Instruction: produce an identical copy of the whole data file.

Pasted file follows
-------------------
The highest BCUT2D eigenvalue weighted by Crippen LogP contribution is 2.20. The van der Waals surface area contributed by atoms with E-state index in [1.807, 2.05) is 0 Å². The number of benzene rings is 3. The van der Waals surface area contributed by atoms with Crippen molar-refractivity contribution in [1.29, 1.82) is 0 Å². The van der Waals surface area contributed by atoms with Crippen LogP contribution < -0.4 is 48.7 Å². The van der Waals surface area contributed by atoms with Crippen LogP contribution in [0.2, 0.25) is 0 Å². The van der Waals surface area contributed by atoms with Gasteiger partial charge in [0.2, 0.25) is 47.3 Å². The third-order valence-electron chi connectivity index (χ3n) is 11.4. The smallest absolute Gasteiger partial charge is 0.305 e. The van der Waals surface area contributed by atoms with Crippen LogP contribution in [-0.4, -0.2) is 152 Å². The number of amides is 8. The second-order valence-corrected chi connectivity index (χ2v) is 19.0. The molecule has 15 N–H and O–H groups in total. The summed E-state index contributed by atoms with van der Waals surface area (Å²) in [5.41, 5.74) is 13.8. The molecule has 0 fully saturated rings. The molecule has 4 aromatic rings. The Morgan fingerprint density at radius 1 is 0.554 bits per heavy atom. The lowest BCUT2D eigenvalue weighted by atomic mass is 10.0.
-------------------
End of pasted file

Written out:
The highest BCUT2D eigenvalue weighted by Crippen LogP contribution is 2.20. The van der Waals surface area contributed by atoms with E-state index in [1.807, 2.05) is 0 Å². The number of benzene rings is 3. The van der Waals surface area contributed by atoms with Crippen molar-refractivity contribution in [1.29, 1.82) is 0 Å². The van der Waals surface area contributed by atoms with Crippen LogP contribution < -0.4 is 48.7 Å². The van der Waals surface area contributed by atoms with Crippen LogP contribution in [0.2, 0.25) is 0 Å². The van der Waals surface area contributed by atoms with Gasteiger partial charge in [0.2, 0.25) is 47.3 Å². The third-order valence-electron chi connectivity index (χ3n) is 11.4. The smallest absolute Gasteiger partial charge is 0.305 e. The van der Waals surface area contributed by atoms with Crippen LogP contribution in [-0.4, -0.2) is 152 Å². The number of amides is 8. The second-order valence-corrected chi connectivity index (χ2v) is 19.0. The molecule has 15 N–H and O–H groups in total. The summed E-state index contributed by atoms with van der Waals surface area (Å²) in [5.41, 5.74) is 13.8. The molecule has 0 fully saturated rings. The molecule has 4 aromatic rings. The Morgan fingerprint density at radius 1 is 0.554 bits per heavy atom. The lowest BCUT2D eigenvalue weighted by atomic mass is 10.0.